Dr. Mary Ellen Benedict is recognized by her students as well as her peers as a true teacher—someone who effectively helps others learn. Her ability and dedication were formally recognized by the University trustees Feb. 26 when they named her a Distinguished Teaching Professor.
Benedict has taught economics at BGSU since 1991, with an emphasis in labor economics. She has taught labor, managerial and econometrics as well as principles of microeconomics. As a senior faculty member commented, “Economics is not easy, and yet students are willing to engage in the challenge under her guidance.”
Another senior faculty member noted that “she is very thoughtful about how to support the students on major projects and exams.” Her commitment to helping students succeed has earned her several nominations by them for the Master Teacher Award.
She has long been the advisor to the Economics Club, which entails not only helping students organize events but also chaperoning them. Participation in the club is an important part of being an economics major at BGSU, and students often comment on how helpful she is.
“While deeply involved in the teaching effort, she remains active in scholarly pursuits, publishing regularly and participating in other professional activities,” said department chair Dr. John Hoag. She has included both undergraduate and graduate students in her own research, for which she received the Elliott Blinn Award for mentorship in undergraduate research.
Benedict encourages her students to participate in economics conferences and spends a great deal of time helping them prepare and develop the best possible paper. As a supporter of students not only from BGSU, she is also the central faculty working on the annual undergraduate research contest, which brings students to Bowling Green from Ohio, Michigan and Indiana to present their work.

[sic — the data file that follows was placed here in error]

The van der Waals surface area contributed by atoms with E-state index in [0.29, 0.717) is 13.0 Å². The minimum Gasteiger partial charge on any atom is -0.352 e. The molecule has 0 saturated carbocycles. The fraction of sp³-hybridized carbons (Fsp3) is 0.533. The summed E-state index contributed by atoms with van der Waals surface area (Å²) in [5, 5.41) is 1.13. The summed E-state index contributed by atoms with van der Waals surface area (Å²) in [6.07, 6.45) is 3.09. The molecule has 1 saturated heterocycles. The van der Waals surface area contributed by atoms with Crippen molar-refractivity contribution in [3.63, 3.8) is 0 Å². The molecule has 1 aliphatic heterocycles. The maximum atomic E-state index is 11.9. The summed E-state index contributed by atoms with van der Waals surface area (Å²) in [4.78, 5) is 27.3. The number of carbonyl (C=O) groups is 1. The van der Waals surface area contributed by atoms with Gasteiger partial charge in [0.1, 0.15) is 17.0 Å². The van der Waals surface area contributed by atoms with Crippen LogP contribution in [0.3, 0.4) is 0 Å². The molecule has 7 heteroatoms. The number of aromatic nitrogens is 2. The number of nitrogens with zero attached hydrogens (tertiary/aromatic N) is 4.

In addition to her own economics-related research, Benedict is interested in the science of teaching itself. She has coordinated the department’s annual teaching conference the last three years and has published four articles related to the classroom. One of these, devoted to role playing in a labor-relations course, won the 2001 Ralph C. Hoeber Excellence in Research Award from the Journal of Legal Studies. Another innovative study looked at the relationship of seat location in the classroom and performance in a large economics class.
Her keen interest in education and her flexibility have also resulted in her being invited to participate in the development of innovative programs in the College of Business Administration, Hoag said, which further “signifies her standing across the college.”
Benedict has both master’s and doctoral degrees from Carnegie Mellon University.